Cognitive psychology

he research group of Prof. Dr. Matthias Brand explores neural correlates of cognitive and emotional processes using fMRI, investigating in particular the neural mechanisms involved in decision making and their interaction with control processes. Research topics include the ability to influence decisions by means of emotional processing, human-technology interaction, and the neurobiological and neuropsychological principles of addictive behaviours, such as internet or shopping addiction. The main focus in this area is on brain responses to confrontation with stimuli associated with addiction and their significance for subjectively perceived craving. Because of its high magnetic field strength and good spatial resolution, UHF MRI at the Erwin L. Hahn Institute also permits internal differentiation in individual brain structures, such as the amygdala or the ventral striatum. For the fMRI research outlined, the 7 Tesla MRI system furthermore allows visualization of activation in small structures, which is not possible or only with great difficulty in 1.5 or 3.0 Tesla MRI

Function of the cerebellum

Another area that can only be investigated with the aid of 7 Tesla UHF MRI is the cerebellar nuclei located deep in the cerebellum. The cerebellum is attracting increasing interest in neuroscience because, contrary to previous belief, it not only supports motor processes and learning but also plays a role as a modulator in very many areas, including certain cognitive functions, emotional processing, and pain. The Experimental Neurology group led by Prof. Dr. Timmann-Braun uses UHF MRI for structural visualization of the cerebellar nuclei in healthy subjects and the changes they undergo in patients with certain conditions affecting the cerebellum (known as ataxias), as well as for functional MRI studies. Associative learning processes are a main focus of present studies being undertaken as part of a research unit funded by the German Research Foundation (DFG). The capacity to unlearn (extinction) plays a major role in anxiety disorders. In this area, Prof. Timmann-Braun uses UHF MRI to test the hypothesis that the cerebellum plays an important role in the neuronal network involved in extinction.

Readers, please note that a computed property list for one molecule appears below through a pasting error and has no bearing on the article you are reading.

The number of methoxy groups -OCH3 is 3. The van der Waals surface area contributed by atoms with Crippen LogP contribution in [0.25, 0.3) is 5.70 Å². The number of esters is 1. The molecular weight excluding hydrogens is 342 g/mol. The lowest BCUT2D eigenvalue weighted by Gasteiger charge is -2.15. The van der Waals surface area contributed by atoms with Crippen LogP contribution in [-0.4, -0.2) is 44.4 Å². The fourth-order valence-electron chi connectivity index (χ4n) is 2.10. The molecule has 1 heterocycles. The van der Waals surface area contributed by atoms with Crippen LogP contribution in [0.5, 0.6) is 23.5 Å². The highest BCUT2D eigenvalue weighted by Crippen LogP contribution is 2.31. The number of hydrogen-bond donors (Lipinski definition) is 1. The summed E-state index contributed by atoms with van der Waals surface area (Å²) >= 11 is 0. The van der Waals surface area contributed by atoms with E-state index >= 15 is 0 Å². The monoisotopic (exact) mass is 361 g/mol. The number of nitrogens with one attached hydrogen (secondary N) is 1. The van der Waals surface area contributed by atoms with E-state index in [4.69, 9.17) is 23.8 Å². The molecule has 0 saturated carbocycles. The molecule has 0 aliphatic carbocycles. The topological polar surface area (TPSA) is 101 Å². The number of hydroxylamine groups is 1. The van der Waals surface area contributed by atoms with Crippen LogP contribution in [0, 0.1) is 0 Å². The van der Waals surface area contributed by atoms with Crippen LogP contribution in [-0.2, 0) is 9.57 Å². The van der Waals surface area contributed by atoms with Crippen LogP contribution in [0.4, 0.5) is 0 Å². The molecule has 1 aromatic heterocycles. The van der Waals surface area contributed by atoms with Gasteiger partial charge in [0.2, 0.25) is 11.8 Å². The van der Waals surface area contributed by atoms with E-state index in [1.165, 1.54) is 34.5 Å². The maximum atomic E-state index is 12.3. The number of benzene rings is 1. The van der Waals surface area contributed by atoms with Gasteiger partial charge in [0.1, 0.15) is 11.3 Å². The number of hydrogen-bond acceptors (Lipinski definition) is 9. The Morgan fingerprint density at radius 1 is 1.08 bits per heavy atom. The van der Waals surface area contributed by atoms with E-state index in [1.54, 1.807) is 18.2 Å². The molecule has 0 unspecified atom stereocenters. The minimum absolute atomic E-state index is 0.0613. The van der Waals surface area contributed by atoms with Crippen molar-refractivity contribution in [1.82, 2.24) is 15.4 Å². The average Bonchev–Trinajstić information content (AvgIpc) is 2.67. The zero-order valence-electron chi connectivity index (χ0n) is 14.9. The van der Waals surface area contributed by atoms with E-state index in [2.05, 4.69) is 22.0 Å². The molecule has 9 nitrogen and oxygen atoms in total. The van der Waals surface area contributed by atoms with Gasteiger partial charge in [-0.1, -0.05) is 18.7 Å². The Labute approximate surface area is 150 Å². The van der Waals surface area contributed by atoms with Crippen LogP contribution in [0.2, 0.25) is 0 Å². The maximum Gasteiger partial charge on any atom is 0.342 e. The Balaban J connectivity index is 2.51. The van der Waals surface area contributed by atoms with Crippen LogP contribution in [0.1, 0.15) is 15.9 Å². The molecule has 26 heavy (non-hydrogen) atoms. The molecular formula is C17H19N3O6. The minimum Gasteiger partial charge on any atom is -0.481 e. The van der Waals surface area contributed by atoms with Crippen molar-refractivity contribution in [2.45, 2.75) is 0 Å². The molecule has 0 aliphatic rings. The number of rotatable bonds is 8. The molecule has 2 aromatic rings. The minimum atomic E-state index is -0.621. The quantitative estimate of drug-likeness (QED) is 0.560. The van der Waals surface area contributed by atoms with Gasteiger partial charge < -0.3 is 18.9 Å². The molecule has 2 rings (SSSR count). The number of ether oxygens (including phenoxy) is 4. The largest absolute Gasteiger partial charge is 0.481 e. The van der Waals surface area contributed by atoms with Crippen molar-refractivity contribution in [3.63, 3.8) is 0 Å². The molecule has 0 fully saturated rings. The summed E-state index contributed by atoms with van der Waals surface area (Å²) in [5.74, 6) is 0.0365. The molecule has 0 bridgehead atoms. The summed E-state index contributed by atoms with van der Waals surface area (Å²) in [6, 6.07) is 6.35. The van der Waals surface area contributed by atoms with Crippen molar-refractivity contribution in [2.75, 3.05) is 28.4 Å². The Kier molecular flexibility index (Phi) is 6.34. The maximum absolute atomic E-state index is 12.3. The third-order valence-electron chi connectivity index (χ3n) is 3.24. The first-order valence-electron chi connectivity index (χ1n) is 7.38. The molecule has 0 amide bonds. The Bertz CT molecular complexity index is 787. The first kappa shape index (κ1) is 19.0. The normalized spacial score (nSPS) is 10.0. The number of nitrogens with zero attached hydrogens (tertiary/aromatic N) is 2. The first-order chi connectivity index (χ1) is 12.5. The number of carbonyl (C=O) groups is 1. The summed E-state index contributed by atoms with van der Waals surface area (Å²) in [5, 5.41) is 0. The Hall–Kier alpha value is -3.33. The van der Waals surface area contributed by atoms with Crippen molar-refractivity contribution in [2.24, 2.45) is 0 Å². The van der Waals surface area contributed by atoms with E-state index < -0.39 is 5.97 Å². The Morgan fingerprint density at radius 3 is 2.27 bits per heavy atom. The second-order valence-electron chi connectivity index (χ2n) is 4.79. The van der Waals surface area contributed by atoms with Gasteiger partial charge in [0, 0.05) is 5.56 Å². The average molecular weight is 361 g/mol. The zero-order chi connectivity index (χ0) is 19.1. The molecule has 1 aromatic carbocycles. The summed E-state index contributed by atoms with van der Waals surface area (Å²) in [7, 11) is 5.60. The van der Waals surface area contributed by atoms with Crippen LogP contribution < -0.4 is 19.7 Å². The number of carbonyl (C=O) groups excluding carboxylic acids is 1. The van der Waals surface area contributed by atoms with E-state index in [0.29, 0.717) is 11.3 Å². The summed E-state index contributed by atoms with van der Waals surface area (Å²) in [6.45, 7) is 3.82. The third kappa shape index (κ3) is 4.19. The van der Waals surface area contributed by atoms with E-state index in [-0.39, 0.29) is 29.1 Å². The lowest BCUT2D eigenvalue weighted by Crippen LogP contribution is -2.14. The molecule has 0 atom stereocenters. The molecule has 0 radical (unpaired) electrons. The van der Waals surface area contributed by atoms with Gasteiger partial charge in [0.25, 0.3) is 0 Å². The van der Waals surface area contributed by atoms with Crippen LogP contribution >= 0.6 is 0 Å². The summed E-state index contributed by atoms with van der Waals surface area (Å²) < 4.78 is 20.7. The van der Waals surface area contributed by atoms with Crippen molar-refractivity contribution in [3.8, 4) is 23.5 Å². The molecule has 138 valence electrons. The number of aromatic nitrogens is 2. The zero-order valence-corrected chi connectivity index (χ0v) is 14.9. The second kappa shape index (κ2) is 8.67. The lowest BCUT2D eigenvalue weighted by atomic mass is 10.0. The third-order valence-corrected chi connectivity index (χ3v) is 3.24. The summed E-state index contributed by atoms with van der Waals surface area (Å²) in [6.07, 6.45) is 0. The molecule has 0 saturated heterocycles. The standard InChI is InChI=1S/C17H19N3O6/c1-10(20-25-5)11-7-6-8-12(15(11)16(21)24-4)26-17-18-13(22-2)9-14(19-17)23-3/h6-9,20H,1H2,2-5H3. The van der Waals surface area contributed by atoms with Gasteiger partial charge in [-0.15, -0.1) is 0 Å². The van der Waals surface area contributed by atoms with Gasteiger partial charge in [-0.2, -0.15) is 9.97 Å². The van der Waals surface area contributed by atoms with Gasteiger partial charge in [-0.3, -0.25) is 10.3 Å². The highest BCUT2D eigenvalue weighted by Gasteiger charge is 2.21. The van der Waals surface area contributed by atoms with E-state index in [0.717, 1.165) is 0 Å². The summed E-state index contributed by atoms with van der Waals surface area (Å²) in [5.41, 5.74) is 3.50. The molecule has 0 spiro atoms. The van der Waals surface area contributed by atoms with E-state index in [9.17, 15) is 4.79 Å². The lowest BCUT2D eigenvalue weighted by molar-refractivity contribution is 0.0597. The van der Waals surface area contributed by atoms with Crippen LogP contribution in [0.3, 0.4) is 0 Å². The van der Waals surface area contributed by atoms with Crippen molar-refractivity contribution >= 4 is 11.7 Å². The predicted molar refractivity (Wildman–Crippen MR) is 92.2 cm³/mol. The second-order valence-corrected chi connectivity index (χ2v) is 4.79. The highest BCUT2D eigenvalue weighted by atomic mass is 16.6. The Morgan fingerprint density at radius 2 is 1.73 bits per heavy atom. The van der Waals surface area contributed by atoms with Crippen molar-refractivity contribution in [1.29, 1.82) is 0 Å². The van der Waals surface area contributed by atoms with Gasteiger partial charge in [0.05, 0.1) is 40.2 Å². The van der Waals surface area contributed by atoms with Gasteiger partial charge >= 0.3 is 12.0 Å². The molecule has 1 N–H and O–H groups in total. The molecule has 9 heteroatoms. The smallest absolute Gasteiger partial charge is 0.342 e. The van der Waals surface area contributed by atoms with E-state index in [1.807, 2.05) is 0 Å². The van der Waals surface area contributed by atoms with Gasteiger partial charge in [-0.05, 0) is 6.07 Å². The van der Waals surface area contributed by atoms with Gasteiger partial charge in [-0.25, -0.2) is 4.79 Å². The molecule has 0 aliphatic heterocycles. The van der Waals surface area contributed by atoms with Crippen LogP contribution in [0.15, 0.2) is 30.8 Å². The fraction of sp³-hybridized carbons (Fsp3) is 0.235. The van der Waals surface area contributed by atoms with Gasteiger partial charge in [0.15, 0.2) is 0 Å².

Pain research

The research group of Prof. Dr. Ulrike Bingel uses high-resolution MR imaging of the brainstem and spinal column to investigate the connections between certain subcortical areas and pain processing in the spinal column. The aim of the research is to learn more about the intersection between pain processing in the central nervous system and cognitive neuroscience. In order to do this, the researchers investigate the mechanisms of individual sensitivity to pain, susceptibility to chronification of pain, and the capacity for pain modulation under certain contextual conditions. Methodologically, they use structural and functional MRI in combination with pharmacological and psychophysical approaches. The studies are conducted on healthy subjects and groups of patients suffering from chronic pain or neurological conditions such as Parkinson’s disease. Current studies aim to advance understanding of interindividual differences in response to placebo effects in pharmacological treatments in order to further improve therapy management.